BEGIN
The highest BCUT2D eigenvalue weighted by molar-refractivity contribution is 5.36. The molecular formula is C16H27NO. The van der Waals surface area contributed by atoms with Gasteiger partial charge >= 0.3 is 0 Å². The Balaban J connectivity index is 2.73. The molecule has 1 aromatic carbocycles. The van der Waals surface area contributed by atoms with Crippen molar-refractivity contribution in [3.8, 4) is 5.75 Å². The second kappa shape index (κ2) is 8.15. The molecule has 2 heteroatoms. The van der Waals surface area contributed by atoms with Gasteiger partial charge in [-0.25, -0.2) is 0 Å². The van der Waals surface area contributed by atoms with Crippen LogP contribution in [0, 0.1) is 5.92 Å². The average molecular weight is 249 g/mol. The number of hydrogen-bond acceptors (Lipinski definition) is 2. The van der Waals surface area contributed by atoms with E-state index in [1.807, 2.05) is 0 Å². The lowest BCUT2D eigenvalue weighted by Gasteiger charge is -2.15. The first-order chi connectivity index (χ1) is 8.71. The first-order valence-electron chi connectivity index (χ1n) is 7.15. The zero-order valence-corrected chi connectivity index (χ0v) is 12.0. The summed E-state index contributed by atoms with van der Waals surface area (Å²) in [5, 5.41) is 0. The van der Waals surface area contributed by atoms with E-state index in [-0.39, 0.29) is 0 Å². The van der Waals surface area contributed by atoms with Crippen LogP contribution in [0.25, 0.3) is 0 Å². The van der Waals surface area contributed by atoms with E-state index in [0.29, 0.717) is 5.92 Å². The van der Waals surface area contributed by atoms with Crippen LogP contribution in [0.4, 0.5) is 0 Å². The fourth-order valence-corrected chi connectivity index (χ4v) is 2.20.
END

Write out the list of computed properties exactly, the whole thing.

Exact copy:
The highest BCUT2D eigenvalue weighted by molar-refractivity contribution is 5.36. The molecular formula is C16H27NO. The van der Waals surface area contributed by atoms with Gasteiger partial charge >= 0.3 is 0 Å². The Balaban J connectivity index is 2.73. The molecule has 1 aromatic carbocycles. The van der Waals surface area contributed by atoms with Crippen molar-refractivity contribution in [3.8, 4) is 5.75 Å². The second kappa shape index (κ2) is 8.15. The molecule has 2 heteroatoms. The van der Waals surface area contributed by atoms with Gasteiger partial charge in [-0.25, -0.2) is 0 Å². The van der Waals surface area contributed by atoms with Crippen LogP contribution in [0, 0.1) is 5.92 Å². The average molecular weight is 249 g/mol. The number of hydrogen-bond acceptors (Lipinski definition) is 2. The van der Waals surface area contributed by atoms with E-state index in [1.807, 2.05) is 0 Å². The lowest BCUT2D eigenvalue weighted by Gasteiger charge is -2.15. The first-order chi connectivity index (χ1) is 8.71. The first-order valence-electron chi connectivity index (χ1n) is 7.15. The zero-order valence-corrected chi connectivity index (χ0v) is 12.0. The summed E-state index contributed by atoms with van der Waals surface area (Å²) in [5, 5.41) is 0. The van der Waals surface area contributed by atoms with E-state index in [-0.39, 0.29) is 0 Å². The van der Waals surface area contributed by atoms with Crippen LogP contribution in [0.25, 0.3) is 0 Å². The van der Waals surface area contributed by atoms with E-state index in [0.29, 0.717) is 5.92 Å². The van der Waals surface area contributed by atoms with Crippen LogP contribution in [0.4, 0.5) is 0 Å². The fourth-order valence-corrected chi connectivity index (χ4v) is 2.20.